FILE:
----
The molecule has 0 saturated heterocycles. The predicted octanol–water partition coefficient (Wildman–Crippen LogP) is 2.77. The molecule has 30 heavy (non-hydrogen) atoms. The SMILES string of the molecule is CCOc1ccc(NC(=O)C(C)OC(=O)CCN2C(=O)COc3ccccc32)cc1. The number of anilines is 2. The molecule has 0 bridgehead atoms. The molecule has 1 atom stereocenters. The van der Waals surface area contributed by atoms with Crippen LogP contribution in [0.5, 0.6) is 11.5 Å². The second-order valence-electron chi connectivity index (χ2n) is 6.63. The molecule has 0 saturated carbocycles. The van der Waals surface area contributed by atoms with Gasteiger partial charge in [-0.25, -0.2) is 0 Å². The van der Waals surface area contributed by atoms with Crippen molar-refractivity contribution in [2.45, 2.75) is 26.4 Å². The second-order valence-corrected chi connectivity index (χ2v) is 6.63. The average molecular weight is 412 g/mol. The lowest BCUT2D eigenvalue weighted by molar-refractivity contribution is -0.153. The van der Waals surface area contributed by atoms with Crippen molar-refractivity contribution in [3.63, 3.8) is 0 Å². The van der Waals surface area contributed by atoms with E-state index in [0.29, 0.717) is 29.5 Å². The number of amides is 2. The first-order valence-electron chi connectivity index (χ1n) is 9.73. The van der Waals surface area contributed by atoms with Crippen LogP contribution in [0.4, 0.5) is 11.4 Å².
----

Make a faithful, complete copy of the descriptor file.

The molecule has 0 saturated heterocycles. The predicted octanol–water partition coefficient (Wildman–Crippen LogP) is 2.77. The molecule has 30 heavy (non-hydrogen) atoms. The SMILES string of the molecule is CCOc1ccc(NC(=O)C(C)OC(=O)CCN2C(=O)COc3ccccc32)cc1. The number of anilines is 2. The molecule has 0 bridgehead atoms. The molecule has 1 atom stereocenters. The van der Waals surface area contributed by atoms with Crippen LogP contribution in [0.5, 0.6) is 11.5 Å². The second-order valence-electron chi connectivity index (χ2n) is 6.63. The molecule has 0 saturated carbocycles. The van der Waals surface area contributed by atoms with Gasteiger partial charge in [-0.25, -0.2) is 0 Å². The van der Waals surface area contributed by atoms with Crippen molar-refractivity contribution in [2.45, 2.75) is 26.4 Å². The second-order valence-corrected chi connectivity index (χ2v) is 6.63. The average molecular weight is 412 g/mol. The lowest BCUT2D eigenvalue weighted by molar-refractivity contribution is -0.153. The van der Waals surface area contributed by atoms with Crippen molar-refractivity contribution in [3.63, 3.8) is 0 Å². The van der Waals surface area contributed by atoms with E-state index in [0.29, 0.717) is 29.5 Å². The number of amides is 2. The first-order valence-electron chi connectivity index (χ1n) is 9.73. The van der Waals surface area contributed by atoms with Crippen LogP contribution in [0.4, 0.5) is 11.4 Å².